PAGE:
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Finger Contracture, Bent Finger

If you suffer from finger contracture please Schedule an appointment with one of our orthopedic specialists as soon as possible.

What Is Finger Contracture, Bent Finger?

Finger contracture, also known as a bent finger, refers to the abnormal flexion or curvature of one or more fingers. It occurs when the muscles, tendons, or ligaments in the finger become tight, shortened, or restricted, preventing the finger from straightening fully.

Finger contractures can be caused by various factors, including:

  1. Dupuytren’s contracture: This condition involves the thickening and tightening of the tissue beneath the skin of the palm, leading to the gradual bending of one or more fingers, typically the ring or little finger.
  2. Rheumatoid arthritis: Inflammation and joint damage associated with rheumatoid arthritis can lead to finger joint deformities and contractures.
  3. Traumatic injury: Finger contractures can develop following injuries such as fractures, dislocations, or tendon injuries that result in scarring, adhesions, or tissue damage.
  4. Neurological conditions: Certain neurological conditions like stroke, cerebral palsy, or peripheral nerve damage can cause muscle weakness or imbalances, leading to finger contractures.

Finger Contracture Procedure

A finger contracture procedure involves actively addressing and correcting the bending of a finger joint that restricts movement. During the procedure, surgeons release the tightened tissues or ligaments causing the contracture. Initially, the surgeon administers anesthesia to ensure patient comfort. They then make precise incisions to access the affected tendons, ligaments, or fascia.

Depending on the contracture’s severity, the surgeon may remove scar tissue, release tight ligaments, or perform tendon repairs. In some cases, they may also lengthen or reposition tendons to improve finger mobility. Following the surgical corrections, the surgeon carefully closes the incisions with sutures.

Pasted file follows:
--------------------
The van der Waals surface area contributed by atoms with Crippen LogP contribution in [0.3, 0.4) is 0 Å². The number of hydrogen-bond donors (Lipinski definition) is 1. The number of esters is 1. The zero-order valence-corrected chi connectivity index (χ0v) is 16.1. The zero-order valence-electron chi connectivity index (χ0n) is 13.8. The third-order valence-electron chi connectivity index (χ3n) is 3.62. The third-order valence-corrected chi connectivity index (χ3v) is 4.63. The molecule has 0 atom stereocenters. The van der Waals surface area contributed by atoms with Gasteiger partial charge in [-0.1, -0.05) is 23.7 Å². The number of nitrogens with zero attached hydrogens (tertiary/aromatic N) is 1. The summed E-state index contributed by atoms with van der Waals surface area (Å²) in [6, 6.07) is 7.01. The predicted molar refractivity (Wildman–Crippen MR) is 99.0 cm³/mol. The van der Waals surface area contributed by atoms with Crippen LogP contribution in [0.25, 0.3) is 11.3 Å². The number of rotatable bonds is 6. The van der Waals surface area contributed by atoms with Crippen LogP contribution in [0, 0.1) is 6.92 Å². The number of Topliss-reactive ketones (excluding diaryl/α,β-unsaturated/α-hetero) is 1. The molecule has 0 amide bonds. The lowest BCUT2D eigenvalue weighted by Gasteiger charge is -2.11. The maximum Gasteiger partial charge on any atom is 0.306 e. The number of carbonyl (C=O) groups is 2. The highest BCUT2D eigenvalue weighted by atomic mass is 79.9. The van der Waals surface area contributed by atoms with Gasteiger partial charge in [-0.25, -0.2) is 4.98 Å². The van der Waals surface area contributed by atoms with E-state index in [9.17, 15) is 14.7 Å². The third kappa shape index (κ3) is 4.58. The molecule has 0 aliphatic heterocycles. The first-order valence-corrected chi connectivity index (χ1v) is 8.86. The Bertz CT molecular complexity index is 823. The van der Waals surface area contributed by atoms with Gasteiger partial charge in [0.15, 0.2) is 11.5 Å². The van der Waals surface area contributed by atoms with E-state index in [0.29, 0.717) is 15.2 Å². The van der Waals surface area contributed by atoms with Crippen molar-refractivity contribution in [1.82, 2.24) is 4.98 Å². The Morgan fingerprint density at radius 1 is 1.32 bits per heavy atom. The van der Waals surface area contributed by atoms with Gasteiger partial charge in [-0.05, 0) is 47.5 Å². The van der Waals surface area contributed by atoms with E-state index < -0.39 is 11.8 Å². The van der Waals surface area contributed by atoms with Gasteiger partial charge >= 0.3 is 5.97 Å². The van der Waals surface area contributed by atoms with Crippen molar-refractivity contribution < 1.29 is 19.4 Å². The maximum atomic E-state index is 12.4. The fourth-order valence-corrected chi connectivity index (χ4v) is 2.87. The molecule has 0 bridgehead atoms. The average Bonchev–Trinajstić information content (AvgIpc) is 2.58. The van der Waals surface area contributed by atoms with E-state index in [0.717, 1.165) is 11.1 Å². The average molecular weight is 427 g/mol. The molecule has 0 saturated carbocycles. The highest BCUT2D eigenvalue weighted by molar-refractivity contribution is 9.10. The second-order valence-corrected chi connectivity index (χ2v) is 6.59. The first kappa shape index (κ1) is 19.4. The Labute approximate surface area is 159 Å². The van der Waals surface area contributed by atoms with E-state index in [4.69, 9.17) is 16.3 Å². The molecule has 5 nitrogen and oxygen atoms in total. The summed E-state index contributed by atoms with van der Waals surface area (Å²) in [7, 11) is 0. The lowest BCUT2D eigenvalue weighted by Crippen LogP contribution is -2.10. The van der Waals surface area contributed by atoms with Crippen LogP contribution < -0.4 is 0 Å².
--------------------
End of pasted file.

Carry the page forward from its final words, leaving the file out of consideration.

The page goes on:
Post-operative care includes splinting the finger to maintain the new position, and patients often begin physical therapy shortly after surgery to regain strength and flexibility. This procedure aims to restore finger function, enhance hand usability, and improve the patient’s overall quality of life.

Finger Contracture Procedure Benefits

Undergoing a finger contracture procedure offers several key benefits. Firstly, it significantly improves finger mobility by releasing the tightened tissues causing the contracture. This enhanced flexibility allows individuals to perform daily tasks more easily and efficiently. Additionally, the procedure alleviates pain associated with the contracture, providing relief and enhancing overall hand comfort.

Another major benefit is the restoration of hand functionality. By correcting the finger’s position, the procedure enables better grip and dexterity, essential for activities that require fine motor skills. This improvement can lead to greater independence and productivity in both personal and professional settings.

The procedure also prevents further complications that can arise from untreated contractures, such as joint stiffness and muscle atrophy. Early intervention and correction through surgery can preserve hand health and prevent long-term disability. Overall, the finger contracture procedure greatly enhances quality of life by restoring hand function and reducing discomfort.

Treatments For Finger Contracture

The severity of finger contractures can vary, ranging from mild stiffness to severe deformity that significantly impairs hand function. Treatment options for finger contractures depend on the underlying cause, the degree of contracture, and the individual’s functional needs. They may include:

  1. Hand therapy and exercises: Stretching and strengthening exercises under the guidance of a hand therapist can help improve finger flexibility and prevent further contracture progression.
  2. Splinting: Custom-made splints or orthoses can be used to maintain finger alignment, stretch tight structures, and prevent further contracture development.
  3. Medications: In some cases, medications such as corticosteroids or collagenase injections may be used to reduce inflammation, soften scar tissue, or dissolve fibrous cords associated with certain types of contractures.
  4. Surgical intervention: When conservative measures are ineffective or the contracture is severe, surgical procedures may be considered. Surgical options can include releasing or lengthening tight structures, removing scar tissue, or correcting joint deformities.

It is important to seek medical evaluation and consultation with a hand specialist or orthopedic surgeon for a proper diagnosis and treatment plan tailored to the specific needs of the individual. Early intervention and appropriate management of finger contractures can help improve hand function, minimize discomfort, and enhance overall quality of life.


If you would like to speak to an Orthopedic Foot and Ankle Specialist, give us a call at 817-697-4038, or contact us over the web. Tele-medicine appointments are also available.